Hearing it is another reminder that I am here. Whether it is from a sales assistant at Macy’s, an information desk attendant at MOMA, or in a lady asking for directions in the subway, it is music to my ears.

New York public library

The Rose Reading Room is still closed, but it is still a cool place to wander around. I manage to sit down at a table for a few moments and dream. I check out the children’s section and happen upon story time.

2014-06-05 10.27.33I go for a wander into the Genealogy Room and feel as if nothing has changed in the library for years.

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You’re the tops Manhattan.

Bookgrrl, MOMA and the Guggenheim

If visiting the New York Public Library was No 1 on my list of places to go, the Museum of Modern Art was No 2.

The Met is a fantastic and comprehensive collection of art and I was overwhelmed by it. But as MOMA is more contained and has a clear collection directive, which makes for a day of Wows and tears. Art can make me cry, in a good way!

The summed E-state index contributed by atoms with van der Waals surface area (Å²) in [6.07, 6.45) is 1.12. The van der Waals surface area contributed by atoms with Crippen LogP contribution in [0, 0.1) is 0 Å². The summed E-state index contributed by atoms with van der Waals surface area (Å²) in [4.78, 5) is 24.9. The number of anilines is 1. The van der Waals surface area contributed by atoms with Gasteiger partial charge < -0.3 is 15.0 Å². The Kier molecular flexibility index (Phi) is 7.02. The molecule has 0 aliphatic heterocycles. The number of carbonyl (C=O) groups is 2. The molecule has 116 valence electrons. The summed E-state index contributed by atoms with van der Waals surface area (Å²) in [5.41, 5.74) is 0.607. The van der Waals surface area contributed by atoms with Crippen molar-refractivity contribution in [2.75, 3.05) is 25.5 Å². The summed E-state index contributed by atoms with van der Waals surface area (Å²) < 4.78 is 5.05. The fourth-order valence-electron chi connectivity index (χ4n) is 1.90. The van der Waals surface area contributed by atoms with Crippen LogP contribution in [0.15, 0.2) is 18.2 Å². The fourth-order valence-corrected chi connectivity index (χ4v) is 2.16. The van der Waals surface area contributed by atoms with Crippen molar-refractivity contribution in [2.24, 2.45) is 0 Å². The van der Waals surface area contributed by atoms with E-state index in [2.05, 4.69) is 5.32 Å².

The space itself is expansive and the rooms on most of the floors flow in the same direction, allowing for a feeling of familiarity to develop with the layout. It wasn’t crowded either, which was no doubt due¬† to the fact it wasn’t school holidays or vacation time.


We started from the top and worked our way down, looking at the collection in a chronological fashion.

Highlights for me

To stand in front of Van Gogh’s Starry Night and soak it up all by myself (and the security guard who stood by it). I also wished at that moment for Master BG to be here, as Vincent is his favourite artist. There were some tears at this point.

To see Les Demoiselles D’Avignon by Picasso

To walk into rooms of Mondrian, Matisse and Picasso and not to squeal out in delight